Here in California, a trip to any of the local yarn shops requires me to drive, which may be a blessing in disguise. By contrast, when I visit my family in Paris, temptation is much closer at hand, since Elle Tricote opened its doors two years ago, right around the corner from the food market, the newstand, the pharmacy, the bookstore, the supermarket... It is an effort to walk by without treating myself to a visit every time I am wandering in the neighborhood.
I allow myself two visits per trip. The shop is an outpost of the original "Elle Tricote" store based in Strasbourg. The Elle in question is a designer named Daniele Dietrich, who sells her patterns in kit form exclusively. The yarns are also available for sale in both stores. Right now the selection focuses on Lang yarns, including a few I have never encountered here, and also on some varieties of Noro that are also unknown in the US, like Flower Bed, a laceweight equivalent of Silk Garden, and Stained Glass , another laceweight blend of cotton, wool and silk. Those are sold from cones, by weight. There is a designer page for Daniele Dietrich on Ravelry, but it is not extensive. Better to check the Elle Tricote online catalogue if you are curious. Or just read on here for a taste of contemporary French knitting.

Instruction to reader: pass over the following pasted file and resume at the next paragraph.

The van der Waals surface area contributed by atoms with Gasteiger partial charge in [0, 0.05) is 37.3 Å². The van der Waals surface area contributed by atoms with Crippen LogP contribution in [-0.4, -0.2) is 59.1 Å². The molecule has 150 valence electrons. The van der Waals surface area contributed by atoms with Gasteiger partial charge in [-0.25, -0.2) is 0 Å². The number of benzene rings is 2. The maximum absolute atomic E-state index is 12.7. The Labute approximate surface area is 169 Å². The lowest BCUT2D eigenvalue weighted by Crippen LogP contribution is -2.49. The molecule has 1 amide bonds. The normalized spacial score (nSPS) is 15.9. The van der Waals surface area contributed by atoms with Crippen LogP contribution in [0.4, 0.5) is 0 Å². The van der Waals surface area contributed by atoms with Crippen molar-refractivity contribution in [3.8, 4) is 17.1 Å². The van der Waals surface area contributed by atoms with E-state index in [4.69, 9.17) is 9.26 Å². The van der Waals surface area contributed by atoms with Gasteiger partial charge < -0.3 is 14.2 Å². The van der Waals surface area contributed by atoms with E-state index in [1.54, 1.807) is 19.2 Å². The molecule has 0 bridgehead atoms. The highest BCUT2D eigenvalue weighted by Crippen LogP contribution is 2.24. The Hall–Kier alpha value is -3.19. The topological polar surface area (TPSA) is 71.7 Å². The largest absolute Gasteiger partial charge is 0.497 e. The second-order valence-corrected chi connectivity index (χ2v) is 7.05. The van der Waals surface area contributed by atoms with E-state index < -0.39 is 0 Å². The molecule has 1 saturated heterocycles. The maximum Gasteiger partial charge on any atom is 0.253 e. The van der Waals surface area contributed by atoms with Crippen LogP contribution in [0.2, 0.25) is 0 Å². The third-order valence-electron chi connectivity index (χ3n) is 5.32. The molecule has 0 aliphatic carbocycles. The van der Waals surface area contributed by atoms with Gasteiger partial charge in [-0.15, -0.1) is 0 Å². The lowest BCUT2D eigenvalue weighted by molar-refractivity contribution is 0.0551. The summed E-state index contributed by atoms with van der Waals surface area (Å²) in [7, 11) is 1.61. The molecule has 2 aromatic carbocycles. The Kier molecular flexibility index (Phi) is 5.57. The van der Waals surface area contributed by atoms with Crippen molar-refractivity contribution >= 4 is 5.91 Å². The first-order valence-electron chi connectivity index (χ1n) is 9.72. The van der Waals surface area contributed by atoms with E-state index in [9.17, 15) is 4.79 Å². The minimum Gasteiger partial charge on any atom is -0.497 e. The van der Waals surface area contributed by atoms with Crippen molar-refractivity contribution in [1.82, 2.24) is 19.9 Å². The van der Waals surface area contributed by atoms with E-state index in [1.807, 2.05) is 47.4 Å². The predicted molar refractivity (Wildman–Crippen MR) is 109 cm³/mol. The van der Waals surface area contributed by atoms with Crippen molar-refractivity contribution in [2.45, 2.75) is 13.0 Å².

Ms Dietrich appears to be a fan of simple designs combined with luxury yarns. Last winter I admired a coat knitted with Kid mohair with a simple bodice and a feather-and-fan "skirt."
In a simpler vein, the Vadim scarf is great inspiration for putting together a trendy scarf out of leftovers of alpaca, Noro, and various other yarns.
Probably the most striking item in the store on my last visit was this clever stole which would require a fair amount of patience for a terrific pay-off.
The pattern is named Vitrail (stained glass window). The background yarn is a very fine mohair in a neutral shade, while the squares are knitted in Noro Flower Bed: intarsia at its most repetitive, for a sensational visual effect. Here's a better look at the scarf-in-progress. The price for the kit was out of my budget, and I figured that one could easily adapt the idea, using a grey, tan or even black colorway of Kid Silk Haze and various bits of solid lace yarns in contrast colors.